Intended for healthcare professionals

Rapid response to:

Observations Medical Training

Moving the point of doctors’ registration

BMJ 2014; 348 doi: (Published 25 April 2014) Cite this as: BMJ 2014;348:g2863

Rapid Response:

Re: Moving the point of doctors’ registration

"The two year foundation programme was introduced in 2005 (as part of the Modernising Medical Careers programme) and has had broad support, reflected in Aspiring to Excellence (the report of John Tooke’s independent inquiry into Modernising Medical Careers) in 2008..."

I read this particular part of Niall Dickson's piece with great interest and am far from convinced that the Foundation programme has had broad support. The Tooke review found many problems within Foundation training including the fact that a “sub analysis of the e-consultation response from 398 FY2 doctors revealed that 60% did not feel that the year had added value over and above further patient exposure”(1) and consequently recommended that “Foundation Year 2 should be abolished as it stands but incorporated as the first year of Core Specialty Training”. Professor John Collins’ subsequent review of Foundation training in 2010 detailed numerous significant concerns including the “assessment of Foundation doctors is considered to be excessive, onerous and not valued’, and concluded that “the lack of an agreed purpose and of prospectively collected evaluative data made it difficult to accurately quantify how successfully the Foundation Programme is delivering against these objectives” (2). A survey that I organised also demonstrated clear failings in the Foundation Programme including a lack of acute emergency exposure for FY1 trainees (3). It appears strange that Niall Dickson equates the above with ‘broad support’.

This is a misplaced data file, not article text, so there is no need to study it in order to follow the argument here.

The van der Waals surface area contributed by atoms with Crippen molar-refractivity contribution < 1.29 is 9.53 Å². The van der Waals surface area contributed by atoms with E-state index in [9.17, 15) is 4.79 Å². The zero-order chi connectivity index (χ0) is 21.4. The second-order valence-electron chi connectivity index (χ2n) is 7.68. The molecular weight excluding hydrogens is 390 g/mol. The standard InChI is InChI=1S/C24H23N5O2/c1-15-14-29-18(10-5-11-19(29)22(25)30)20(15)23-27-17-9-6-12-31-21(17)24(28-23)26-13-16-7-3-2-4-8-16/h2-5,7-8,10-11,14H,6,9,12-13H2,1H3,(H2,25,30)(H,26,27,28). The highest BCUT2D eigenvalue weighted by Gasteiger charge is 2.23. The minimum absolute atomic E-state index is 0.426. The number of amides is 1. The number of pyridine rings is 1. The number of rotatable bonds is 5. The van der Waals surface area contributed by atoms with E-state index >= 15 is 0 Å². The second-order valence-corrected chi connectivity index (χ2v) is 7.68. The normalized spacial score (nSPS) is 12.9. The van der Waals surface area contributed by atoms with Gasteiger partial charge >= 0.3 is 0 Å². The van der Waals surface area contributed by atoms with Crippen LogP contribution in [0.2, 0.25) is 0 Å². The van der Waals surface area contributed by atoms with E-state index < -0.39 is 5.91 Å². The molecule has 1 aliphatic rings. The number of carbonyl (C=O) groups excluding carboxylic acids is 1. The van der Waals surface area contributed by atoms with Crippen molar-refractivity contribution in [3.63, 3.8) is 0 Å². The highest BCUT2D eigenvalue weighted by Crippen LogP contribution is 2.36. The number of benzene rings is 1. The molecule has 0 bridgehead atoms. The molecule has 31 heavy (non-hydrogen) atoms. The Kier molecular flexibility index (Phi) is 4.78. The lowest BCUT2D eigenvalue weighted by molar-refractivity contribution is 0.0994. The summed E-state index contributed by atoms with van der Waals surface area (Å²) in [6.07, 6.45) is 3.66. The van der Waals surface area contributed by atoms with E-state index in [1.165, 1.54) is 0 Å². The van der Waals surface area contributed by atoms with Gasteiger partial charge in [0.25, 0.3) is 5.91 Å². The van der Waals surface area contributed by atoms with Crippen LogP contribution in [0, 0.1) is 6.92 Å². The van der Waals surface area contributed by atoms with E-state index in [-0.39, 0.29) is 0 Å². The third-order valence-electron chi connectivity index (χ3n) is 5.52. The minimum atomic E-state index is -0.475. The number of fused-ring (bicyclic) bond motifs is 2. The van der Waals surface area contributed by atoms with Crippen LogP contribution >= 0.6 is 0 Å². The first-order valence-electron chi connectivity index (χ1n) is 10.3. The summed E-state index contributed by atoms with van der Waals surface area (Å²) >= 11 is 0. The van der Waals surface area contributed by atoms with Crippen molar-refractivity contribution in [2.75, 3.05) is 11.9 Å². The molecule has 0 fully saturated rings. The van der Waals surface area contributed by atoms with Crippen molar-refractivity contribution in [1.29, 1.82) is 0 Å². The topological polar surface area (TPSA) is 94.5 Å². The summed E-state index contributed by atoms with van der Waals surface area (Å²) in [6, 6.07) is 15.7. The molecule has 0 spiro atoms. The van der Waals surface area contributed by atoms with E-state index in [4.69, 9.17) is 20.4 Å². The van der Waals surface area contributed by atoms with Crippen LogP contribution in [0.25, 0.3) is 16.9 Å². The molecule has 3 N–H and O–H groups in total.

I must add that the true motives of the Shape of Training Review are not yet known. I have requested documentation from the GMC relating to the motives behind Professor Greenaway’s review under the Freedom of Information Act:

“Has the Chair of the review (Prof Greenaway) discussed the review with any ministers/civil servants? If so may I see the documentation of these meetings and who was involved?”

Strangely the GMC are blocking this request, using a public interest argument for withholding this vital information. This is particularly strange for an organisation that claims as one of its five core organisational values “We are honest and strive to be open and transparent”. The emerging consensus opinion of the medical profession appears to be that the Shape of Training Review is highly flawed and the public deserves to see all the information that may shed light on the true motivations behind such a review.

1. Tooke J. Aspiring to excellence: findings and final recommendations of the independent inquiry into Modernising Medical Careers. Jan 2008.
2. Collins J. Foundation for Excellence. October 2010.
3. Dean BJ, Duggleby PM. Foundation doctors' experience of their training: a questionnaire study.JRSM Short Rep. 2013 Jan;4(1):5. doi: 10.1258/shorts.2012.012095. Epub 2013 Jan 14.

Competing interests: No competing interests

25 April 2014
Benjamin Dean
orthopaedic registrar
Nuffield Orthopaedic Centre